Cocoa prices rise, shortfalls predicted

Cocoa prices hit a 24-year high last week, reaching $3,183 per tonne on the New York futures market, now well above the Fairtrade minimum price floor of $1,600 a tonne. Meanwhile the International Cocoa Organisation (ICCO) revised down its forecasted surplus for next year’s harvest from 100,000 tonnes to 25,000-50,000 tonnes.

It seems that demand for cocoa – which took a hit because of the global recession – is picking up again more quickly than expected, even as production is predicted to fall.

In Côte d’Ivoire, which produces 40% of the world’s cocoa, the 2008-09 harvest was afflicted by disease following an overabundance of rain and yields are predicted to be 20% lower than those of the last season. Traders predict that Côte d’Ivoire's falling output will leave a lasting market deficit. The country has an aging stock of cocoa trees, its heavily taxed farmers have little money or incentive to invest in increasing production, and the quality of the cocoa is falling year by year. National management of the industry is in disarray and there is a severe lack of infrastructure or training support for farmers.

Adverse weather conditions caused by the El Niño weather phenomenon are impacting on cocoa yields from Indonesia and Ecuador.

This means there will be a market deficit for the fourth season in a row, with warehouse stocks severely depleted, as illustrated by this graph from the Financial Times.

This is the context for a growing range of fragmented projects and certification initiatives by the multinational chocolate and cocoa companies to combat a long-term decline in global cocoa production.

These include farmer training programmes from the big cocoa processors like Cargill, ADM and Barry Callebaut. Mars is putting $10m into efforts to sequence the cocoa genome, and committing to certifying its cocoa with Rainforest Alliance and Utz Certified, with the aim of making all its cocoa "sustainable" by 2020. Cadbury launched its Cocoa Partnership to invest in cocoa productivity in Ghana, India, Indonesia and the Caribbean, and has converted its flagship Dairy Milk bar to Fairtrade in several countries.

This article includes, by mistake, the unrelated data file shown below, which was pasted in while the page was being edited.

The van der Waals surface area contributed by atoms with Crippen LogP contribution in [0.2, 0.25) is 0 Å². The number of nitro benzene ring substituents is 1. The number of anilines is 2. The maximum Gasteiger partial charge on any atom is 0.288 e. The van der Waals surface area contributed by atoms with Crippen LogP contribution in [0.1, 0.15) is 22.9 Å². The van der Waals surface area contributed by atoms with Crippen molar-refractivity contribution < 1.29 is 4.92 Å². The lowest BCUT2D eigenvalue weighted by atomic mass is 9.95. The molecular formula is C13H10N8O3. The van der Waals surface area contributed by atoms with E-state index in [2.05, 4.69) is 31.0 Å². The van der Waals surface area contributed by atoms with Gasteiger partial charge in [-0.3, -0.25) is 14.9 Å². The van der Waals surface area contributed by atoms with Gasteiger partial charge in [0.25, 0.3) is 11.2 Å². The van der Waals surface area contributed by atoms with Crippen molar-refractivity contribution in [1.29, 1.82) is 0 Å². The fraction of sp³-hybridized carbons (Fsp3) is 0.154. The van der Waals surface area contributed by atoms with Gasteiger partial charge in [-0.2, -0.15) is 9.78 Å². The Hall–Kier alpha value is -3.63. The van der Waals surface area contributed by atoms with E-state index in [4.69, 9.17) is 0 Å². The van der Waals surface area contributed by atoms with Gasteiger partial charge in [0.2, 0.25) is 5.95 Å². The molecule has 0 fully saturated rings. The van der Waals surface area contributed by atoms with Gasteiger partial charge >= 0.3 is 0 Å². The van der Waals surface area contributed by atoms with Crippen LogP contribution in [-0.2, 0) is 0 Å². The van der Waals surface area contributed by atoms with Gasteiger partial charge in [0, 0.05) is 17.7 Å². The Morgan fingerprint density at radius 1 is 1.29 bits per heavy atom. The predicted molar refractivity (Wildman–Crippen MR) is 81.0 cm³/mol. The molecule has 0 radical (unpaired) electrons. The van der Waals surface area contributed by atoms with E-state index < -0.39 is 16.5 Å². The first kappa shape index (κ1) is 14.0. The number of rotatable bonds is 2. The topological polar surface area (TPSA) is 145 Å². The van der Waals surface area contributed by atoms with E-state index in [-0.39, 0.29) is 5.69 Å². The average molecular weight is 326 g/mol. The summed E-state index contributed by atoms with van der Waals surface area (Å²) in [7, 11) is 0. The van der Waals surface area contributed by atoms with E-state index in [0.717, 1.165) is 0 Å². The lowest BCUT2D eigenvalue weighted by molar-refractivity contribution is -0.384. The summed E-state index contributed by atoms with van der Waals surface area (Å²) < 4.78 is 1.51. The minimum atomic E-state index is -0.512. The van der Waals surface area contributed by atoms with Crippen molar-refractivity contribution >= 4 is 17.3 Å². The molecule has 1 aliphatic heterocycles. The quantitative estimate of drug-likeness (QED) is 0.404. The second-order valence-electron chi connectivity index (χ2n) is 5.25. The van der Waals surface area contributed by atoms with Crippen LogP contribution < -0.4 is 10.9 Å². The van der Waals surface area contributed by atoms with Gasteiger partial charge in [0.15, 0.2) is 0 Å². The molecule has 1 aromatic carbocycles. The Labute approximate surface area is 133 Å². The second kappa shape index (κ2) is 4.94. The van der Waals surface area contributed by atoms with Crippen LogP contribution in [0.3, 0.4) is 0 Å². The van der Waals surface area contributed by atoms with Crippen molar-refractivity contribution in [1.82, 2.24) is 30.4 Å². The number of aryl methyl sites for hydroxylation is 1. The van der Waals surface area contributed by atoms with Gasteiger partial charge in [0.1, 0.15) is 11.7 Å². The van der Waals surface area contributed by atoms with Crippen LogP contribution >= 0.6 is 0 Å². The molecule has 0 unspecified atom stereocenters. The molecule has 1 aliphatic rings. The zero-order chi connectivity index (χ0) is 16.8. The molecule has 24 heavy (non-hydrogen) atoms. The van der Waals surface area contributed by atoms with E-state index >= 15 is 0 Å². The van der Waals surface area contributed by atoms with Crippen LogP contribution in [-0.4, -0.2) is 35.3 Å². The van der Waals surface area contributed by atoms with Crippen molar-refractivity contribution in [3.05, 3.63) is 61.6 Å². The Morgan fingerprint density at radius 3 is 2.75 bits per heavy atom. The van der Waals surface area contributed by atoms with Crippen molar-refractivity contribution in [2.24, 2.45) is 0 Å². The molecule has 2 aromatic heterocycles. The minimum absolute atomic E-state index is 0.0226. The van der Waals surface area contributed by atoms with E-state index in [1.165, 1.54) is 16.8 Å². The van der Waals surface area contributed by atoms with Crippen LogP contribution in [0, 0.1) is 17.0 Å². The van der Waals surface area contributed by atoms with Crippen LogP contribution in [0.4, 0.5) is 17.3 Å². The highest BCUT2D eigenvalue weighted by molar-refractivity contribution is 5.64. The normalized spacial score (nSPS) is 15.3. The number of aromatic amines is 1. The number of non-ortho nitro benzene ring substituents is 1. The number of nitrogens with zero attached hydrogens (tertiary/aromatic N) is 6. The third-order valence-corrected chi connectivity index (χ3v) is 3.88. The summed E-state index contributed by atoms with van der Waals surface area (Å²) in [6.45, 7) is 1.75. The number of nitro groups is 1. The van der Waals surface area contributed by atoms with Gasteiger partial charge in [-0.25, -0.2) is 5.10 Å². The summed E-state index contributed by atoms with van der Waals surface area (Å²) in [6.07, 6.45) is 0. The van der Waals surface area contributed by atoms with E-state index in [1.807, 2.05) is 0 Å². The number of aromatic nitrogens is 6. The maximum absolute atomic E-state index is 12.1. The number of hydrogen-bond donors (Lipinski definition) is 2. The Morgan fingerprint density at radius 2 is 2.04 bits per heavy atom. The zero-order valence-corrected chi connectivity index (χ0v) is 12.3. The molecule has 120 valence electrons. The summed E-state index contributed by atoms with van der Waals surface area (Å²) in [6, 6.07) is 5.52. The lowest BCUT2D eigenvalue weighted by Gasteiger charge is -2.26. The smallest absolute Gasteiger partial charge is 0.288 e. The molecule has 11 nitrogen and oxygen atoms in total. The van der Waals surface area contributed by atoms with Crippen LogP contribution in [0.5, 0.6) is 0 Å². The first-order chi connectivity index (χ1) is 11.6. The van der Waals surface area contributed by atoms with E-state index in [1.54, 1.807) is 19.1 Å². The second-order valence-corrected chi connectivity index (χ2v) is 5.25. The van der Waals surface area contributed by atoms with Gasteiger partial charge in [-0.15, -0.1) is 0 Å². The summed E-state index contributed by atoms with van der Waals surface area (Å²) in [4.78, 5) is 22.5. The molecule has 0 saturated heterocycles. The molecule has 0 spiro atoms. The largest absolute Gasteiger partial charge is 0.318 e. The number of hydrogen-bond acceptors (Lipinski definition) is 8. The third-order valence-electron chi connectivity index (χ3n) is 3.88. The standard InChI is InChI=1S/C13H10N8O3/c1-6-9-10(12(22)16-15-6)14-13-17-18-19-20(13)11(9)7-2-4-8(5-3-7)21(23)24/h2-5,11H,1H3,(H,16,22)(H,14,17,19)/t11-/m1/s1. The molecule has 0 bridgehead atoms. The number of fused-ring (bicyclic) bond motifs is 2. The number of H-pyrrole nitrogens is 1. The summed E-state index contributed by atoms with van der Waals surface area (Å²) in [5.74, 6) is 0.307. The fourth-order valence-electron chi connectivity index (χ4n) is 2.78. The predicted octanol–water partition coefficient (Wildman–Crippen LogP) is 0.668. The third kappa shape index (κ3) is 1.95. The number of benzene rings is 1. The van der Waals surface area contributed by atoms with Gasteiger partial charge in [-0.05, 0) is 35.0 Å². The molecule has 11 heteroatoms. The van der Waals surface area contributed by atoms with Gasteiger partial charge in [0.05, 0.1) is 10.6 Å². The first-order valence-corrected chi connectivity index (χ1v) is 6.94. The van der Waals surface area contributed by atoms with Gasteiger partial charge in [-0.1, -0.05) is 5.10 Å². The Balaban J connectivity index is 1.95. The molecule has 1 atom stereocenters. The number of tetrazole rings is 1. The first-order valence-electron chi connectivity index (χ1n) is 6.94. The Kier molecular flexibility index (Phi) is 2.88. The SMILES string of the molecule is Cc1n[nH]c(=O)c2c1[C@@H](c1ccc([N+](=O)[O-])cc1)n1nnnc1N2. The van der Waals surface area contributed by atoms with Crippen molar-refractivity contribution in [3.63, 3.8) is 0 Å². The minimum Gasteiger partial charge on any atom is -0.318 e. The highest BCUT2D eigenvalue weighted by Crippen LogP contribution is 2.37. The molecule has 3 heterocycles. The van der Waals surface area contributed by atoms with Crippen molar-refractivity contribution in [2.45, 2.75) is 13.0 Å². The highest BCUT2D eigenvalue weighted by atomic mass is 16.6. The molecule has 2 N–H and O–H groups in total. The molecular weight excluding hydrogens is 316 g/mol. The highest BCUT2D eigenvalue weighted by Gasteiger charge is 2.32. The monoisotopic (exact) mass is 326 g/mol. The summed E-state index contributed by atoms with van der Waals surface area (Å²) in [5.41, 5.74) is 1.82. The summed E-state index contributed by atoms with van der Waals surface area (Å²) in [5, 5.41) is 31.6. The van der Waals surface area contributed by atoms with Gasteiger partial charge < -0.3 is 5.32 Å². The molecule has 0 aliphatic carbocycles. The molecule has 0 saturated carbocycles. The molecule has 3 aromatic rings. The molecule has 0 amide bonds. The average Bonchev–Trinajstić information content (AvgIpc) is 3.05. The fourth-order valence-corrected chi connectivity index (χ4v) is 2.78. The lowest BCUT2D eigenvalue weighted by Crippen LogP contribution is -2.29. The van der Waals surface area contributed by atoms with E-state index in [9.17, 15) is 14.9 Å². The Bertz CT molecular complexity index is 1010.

Of course these initiatives are still small fry next to the marketing budgets of big chocolate. The Tropical Commodity Coalition recently reported that the six big chocolate manufacturers (Nestlé, Mars, Cadbury, Ferero, Kraft and Hershey) spent about 20% of their annual budget on marketing expenses in 2008, an impressive total of $8.6bn.


Hi Tom,

Thank you for this very informative post.

You raise a number of very interesting challenges that face the global cocoa industry.

There certainly seem to be difficult times ahead for cocoa farmers and their co-operatives.

Are you aware of any particular initiatives by Fairtrade organizations or ATOs who are “in partnership" with these cocoa producers to help them to prepare for and deal with these challenges?

Does Kuapa Kokoo face these same challenges? Will that impact on their Divine brand?


Hi Scott, sorry to take so long to get back to you.

There quite a few initiatives out there, ranging from NGOs working with Fairtrade co-operatives, to sustainability projects funded by the big chocolate companies, to broad sector-wide initiatives.

What is striking when you start trying to get your head round them is how fragmented they all are.

The Tropical Commodity Coalition released a report this year surveying the many cocoa and chocolate industry sustainability initiatives in West Africa. They point out that this diverse range of programmes and projects will still only reach fewer than 14% of West African cocoa farmers by 2010.

There is a sector-wide effort called the Roundtable for a Sustainable Cocoa Economy which is trying to pull a lot of these efforts together globally.

Fairtrade itself is a response and a solution to sustainability issues in the cocoa industry. And once co-operatives are in receipt of stable prices and Fairtrade premiums, it becomes possible for farmers to tackle long term sustainability issues in the sector.

In Ghana for example, Kuapa Kokoo is tackling the problem of cocoa farmers clearing virgin rainforest and engaging in un-shaded, intensive cocoa production, which gives initially high yields that then deteriorate rapidly as farms are abandoned.

Kuapa Kokoo is supporting an innovative programme aimed at promoting more traditional, low-external input, shade-grown cocoa systems in Ghana, to improve soil fertility and biodiversity and help support a sustainable cocoa system.

In general Kuapa Kokoo farmers are much better placed than farmers in Cote d'Ivoire to weather sustainability issues in the cocoa industry.

Firstly they are in a Fairtrade co-operative, which means a better and more stable income to help them adapt to challenges. Secondly, they are in Ghana, where the cocoa sector is under partial state control and so there is a framework of support for farmers, including some protection from fluctuations in the market price of cocoa. In Cote d'Ivoire there are Fairtrade co-operatives such as the well known Kavokiva, but they operate in a more difficult environment, with little government support and inadequate infrastructure.